Longoria cleans up with big home run

I love a manager who isn't afraid to think outside the box. In an era when most managers are essentially interchangeable with their styles, Joe Maddon is one guy willing to try different things -- whether it's using Ben Zobrist as a multi-position star or a catcher hitting leadoff or Felipe Lopez batting cleanup (OK, that one didn't work so well).

Over the weekend, Maddon batted Evan Longoria leadoff in three straight games. While it was a tactic used as much to perhaps shake Longoria out of a little slump, it was also an attempt to get the Rays some production from the leadoff spot. Entering Tuesday, Tampa Bay leadoff hitters -- mostly Sam Fuld -- were hitting just .223 with a .289 on-base percentage. Maddon was desperate for somebody to get on base. But how many managers would use their best hitter (apologies to Matt Joyce) in the leadoff spot?

Anyway, Longoria was back in the cleanup spot Tuesday night (Zobrist hit leadoff) and delivered the game-winning two-run home run off Arthur Rhodes in the bottom of the eighth to give Tampa a 5-4 victory. The towering shot barely cleared the fence, just enough to give the Rays only their sixth win in the past 16 games.

"We haven't really been playing the best baseball, but we have to find a way to win," Longoria said after the game. The Rays won despite walking five batters and committing two errors, including one from Longoria. But a win is a win. "As Joe says," Longoria added, "there is no such thing as an ugly win."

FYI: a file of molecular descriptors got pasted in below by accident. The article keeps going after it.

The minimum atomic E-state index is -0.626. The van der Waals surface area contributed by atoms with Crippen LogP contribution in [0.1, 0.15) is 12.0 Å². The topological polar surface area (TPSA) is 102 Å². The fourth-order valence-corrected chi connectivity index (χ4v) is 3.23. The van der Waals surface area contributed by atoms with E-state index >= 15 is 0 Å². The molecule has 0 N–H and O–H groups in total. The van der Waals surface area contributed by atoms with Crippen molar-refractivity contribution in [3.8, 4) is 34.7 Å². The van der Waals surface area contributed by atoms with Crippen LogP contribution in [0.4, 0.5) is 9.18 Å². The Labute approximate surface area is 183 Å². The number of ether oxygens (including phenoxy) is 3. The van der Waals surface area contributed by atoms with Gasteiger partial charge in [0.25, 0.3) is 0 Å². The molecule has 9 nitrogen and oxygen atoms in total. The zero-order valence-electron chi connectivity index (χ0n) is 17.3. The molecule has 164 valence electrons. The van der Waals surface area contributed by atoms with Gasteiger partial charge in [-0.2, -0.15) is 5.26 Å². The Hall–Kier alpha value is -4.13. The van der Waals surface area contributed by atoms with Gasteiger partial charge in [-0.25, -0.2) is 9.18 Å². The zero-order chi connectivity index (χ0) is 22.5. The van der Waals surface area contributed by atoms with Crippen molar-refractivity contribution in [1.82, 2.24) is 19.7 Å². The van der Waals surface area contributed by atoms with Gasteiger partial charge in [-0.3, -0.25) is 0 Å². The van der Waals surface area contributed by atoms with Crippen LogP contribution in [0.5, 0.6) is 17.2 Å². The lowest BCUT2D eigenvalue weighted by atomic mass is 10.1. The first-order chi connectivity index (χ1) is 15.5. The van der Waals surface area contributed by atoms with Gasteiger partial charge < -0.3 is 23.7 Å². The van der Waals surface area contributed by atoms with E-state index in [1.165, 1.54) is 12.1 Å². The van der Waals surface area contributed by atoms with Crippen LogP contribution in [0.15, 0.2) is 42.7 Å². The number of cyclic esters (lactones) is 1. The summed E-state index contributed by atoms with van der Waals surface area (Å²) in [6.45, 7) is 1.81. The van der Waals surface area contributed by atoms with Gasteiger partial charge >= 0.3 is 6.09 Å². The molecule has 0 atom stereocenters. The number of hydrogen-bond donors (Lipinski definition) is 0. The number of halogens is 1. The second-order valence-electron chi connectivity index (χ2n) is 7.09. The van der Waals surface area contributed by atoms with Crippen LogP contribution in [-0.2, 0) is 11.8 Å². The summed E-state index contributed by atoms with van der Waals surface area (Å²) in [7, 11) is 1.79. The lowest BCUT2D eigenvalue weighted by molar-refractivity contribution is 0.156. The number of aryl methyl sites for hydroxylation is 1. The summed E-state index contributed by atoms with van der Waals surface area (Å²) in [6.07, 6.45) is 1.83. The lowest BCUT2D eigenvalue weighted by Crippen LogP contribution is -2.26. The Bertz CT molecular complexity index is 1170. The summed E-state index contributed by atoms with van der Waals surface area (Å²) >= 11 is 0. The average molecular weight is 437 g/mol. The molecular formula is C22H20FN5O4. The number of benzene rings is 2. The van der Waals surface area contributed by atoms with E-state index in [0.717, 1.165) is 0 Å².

It's that attitude that allows Maddon to make decisions like hitting Longoria leadoff. There are still many managers who just put their fastest guy in the No. 1 spot ... no matter his actual ability to getting on base. Take Dusty Baker, for example. He's managed 17 years in the major leagues and only twice have his leadoff hitters produced an on-base percentage above .350 -- in 1998 (Darryl Hamilton and Marvin Benard) and 1999 (Benard). In 11 of those 17 seasons, his leadoff guys have produced on OBP below .330. Dusty just picks a fast guy and make him the leadoff hitter. (Even now with the Reds, the fact that Drew Stubbs has power is just a bonus. Stubbs is also the fastest guy on the team.)

What I'd like to see are more cases in which a manager tries the unconventional when he lacks the conventional leadoff hitter. A few examples:

Brian Downing, 1982 Angels: Downing was a former catcher turned bulked-up left fielder. Gene Mauch hit Downing leadoff because he got on base, and even though he had just two stolen bases, Downing scored 109 runs and the Angels won a division title.

Wade Boggs, 1986 Red Sox: Boggs didn't hit leadoff the entire season, but led the team in games batting leadoff and was in that spot in the order in the playoffs. In 1988 and '89, he hit leadoff most of the time and -- despite his notorious lack of speed -- led the AL in runs scored both seasons.

1950s Yankees: Casey Stengel never really had a regular leadoff, often using guys without much speed in the spot. But he used guys who got on base, mixing and matching based on the opposing starter. In the 1951 World Series, he used four different leadoff hitters (including a rookie Mickey Mantle twice); in 1952, three different guys; in 1953, two; in 1955, five.

Akinora Iwamura, 2008 Rays: Maddon had three guys with more speed than Iwamura -- Carl Crawford, B.J. Upton and Jason Bartlett -- but he stuck with Iwamura in the No. 1 spot. He drew 70 walks and led the team in runs scored.

Pete Rose, 1975 and 1976 Reds: Sparky Anderson had two prototypical leadoff hitters in Joe Morgan and Ken Griffey Sr., but he wanted Morgan's bat in the middle of the order and the speedy Griffey in the No. 2 hole. So Rose hit leadoff every game in 1975, posted a .406 OBP and scored 112 runs -- without stealing a single base. In '76, he posted a .404 OBP and scored 130 runs. The Reds won the World Series both years.